But how was she going to go about it? Certainly her girls had their own idea of how she would get back on track. No, maybe that was an understatement. They wanted her to become a shadow of them. To live the way they wanted her to. Well…that wasn’t going to happen. She’d had enough control.

A shadow of what she knew would keep her from being what she wanted to be. What she knew she could be. What she wanted was to overcome her situation without being under someone else’s thumb, even her girls. Maybe, especially her girls. As much as she loved them, and as much as they loved her, relying on them wasn’t fair to either of her girls, whether they realized it or not. And, they didn’t. At least now. Gage prayed both girls would come to appreciate she’d have to make her own way.

Ken hadn’t wanted her to work after they’d married, and since they both wanted children right away, Gage hadn’t argued, but felt blessed to have a husband take care of her and the children that blessed their home.

Now, being taken care of had blown up in her face.

Ken had been the decision maker for the biggest part of their marriage. She’d had enough of control during her marriage. Control she hadn’t wanted or needed, but she’d allowed her husband to make most of the decisions without a thought of what may happen if he wasn’t around.

And now that day had come. She wasn’t ready, but life wouldn’t be put off.
Ken hadn’t been abusive, he just liked things to go smoothly and Gage had gone along. Still the marriage had been mostly good. She’d learned to adjust. Adjustments now would be a test. A test she was ready to meet head-on once she realized control was a form of abuse.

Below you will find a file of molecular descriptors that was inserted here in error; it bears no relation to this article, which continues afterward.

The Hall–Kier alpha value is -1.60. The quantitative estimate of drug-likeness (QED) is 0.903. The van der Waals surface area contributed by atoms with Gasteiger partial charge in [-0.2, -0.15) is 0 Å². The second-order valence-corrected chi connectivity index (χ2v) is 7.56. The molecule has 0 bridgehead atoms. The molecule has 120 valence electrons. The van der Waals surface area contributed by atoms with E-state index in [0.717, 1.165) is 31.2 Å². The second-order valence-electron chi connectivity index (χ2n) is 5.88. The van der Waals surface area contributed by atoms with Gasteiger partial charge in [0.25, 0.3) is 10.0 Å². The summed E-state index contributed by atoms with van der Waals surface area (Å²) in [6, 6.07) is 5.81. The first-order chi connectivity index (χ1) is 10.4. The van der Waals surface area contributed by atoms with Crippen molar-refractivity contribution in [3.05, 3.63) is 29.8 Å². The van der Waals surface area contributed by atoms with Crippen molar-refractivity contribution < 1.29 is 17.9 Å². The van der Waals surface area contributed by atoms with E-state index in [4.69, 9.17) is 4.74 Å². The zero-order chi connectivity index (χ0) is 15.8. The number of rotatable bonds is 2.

Gage lay in the king sized bed, flipped back the sheet and stared up at the ceiling. Her mind’s eye followed the swirls embedded in paint, paint she and Ken had applied together. For twenty-two years she’d shared the bed with Ken and now that he was gone, the bed was lonely and empty.

Ken had been a good man but had no knack for finances. But, it wasn’t entirely his fault the house was mortgaged to the hilt, and the credit cards maxed out. The medical bills had stacked up and now it was up to her to do something about them.

But what? She had no job, nor any skills other than organizing the house as one would a business over the years. You’d think she’d welcome her children coming in and taking over. To make everything easier. To remove the burden of paying stacks of bills she had no way of paying. But paying her out of debt wasn’t their responsibility. Gage wouldn’t be part of putting them put in a position that would put a strain on their lives.

Gage wanted more for her children. More for herself. More than to simply exist. She’d existed long enough without their help and to burden her children financially wasn’t in her plans.

So, the time had come to get up off her duff and do something about being head over heels in debt, to find a way to do what she had to do. By herself.